Disabled by Wilfred Owen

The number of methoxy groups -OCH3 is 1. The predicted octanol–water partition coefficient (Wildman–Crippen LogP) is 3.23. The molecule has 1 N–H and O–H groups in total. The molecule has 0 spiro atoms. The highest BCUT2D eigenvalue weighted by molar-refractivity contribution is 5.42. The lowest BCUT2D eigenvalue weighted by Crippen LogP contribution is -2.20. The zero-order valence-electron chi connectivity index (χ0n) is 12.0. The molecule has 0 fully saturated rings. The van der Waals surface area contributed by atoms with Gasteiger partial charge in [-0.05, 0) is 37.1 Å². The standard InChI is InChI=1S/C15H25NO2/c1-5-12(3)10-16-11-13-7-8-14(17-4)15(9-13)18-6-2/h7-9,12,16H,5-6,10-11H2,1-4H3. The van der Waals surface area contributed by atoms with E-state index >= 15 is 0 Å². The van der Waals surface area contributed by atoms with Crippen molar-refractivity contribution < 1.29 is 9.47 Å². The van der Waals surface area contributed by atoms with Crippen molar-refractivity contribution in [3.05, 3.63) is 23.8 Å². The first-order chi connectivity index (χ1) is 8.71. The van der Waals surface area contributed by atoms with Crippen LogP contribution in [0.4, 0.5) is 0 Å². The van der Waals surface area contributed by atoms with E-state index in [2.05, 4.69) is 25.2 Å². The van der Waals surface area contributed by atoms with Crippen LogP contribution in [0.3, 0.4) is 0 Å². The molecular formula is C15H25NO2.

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It is my intent to analyze Disabled by Wilfred Owen, the majority of which focused on a soldier's present condition rather than the past; the part that did focus on the past were more pessimistic that this portion. The poem seemed realistic and personal as it portrayed an image of one man's own experience during World War I. Owen wrote about the war because he was a poet and a soldier. I believe that Owen saw the disorder that war created, and I noticed that he used irregularities of rhyme in the seven stanzas to reflect that disorder. Also, the poem of half rhyme gave his poetry a dissonant, disturbing quality that amplified his theme. His usage of language gave the poem an urgency and directness, and all the senses were utilized. The poem expressed the horrors of war and the mental and physical torment the young soldiers sacrificed because of it. In stanza one, the poem presented a clear picture of a young soldier at a park or thinking about being at a park in a wheelchair; he had no legs. Owen allowed the reader to become aware of the man physical surrounding by stating in line one and in line three that "He sat in a wheeled chair, waiting for dark, /through the park." The reader was able to visualize a man at the park He didn't know why or what he was fighting for because "Germans he scarcely thought of; all their guilt, / And Austria's, did not move him. Line two, "And shivered in his ghastly suit of grey," one can imagine that the soldier quivered at the thought of wearing that hideous and disgusting gray suit without legs and arms. Throughout the poem, the man was troubled by the town's indifference toward him and the ungratefulness that was shown towards him after he returned home from the war. "The poem was about a young man who went to war at an early age. The wounded soldier couldn't remember why he joined the war, but he was actually enlisted and at that moment he felt powerful because he had "no fears" and "he was drafted out with drums and cheers....
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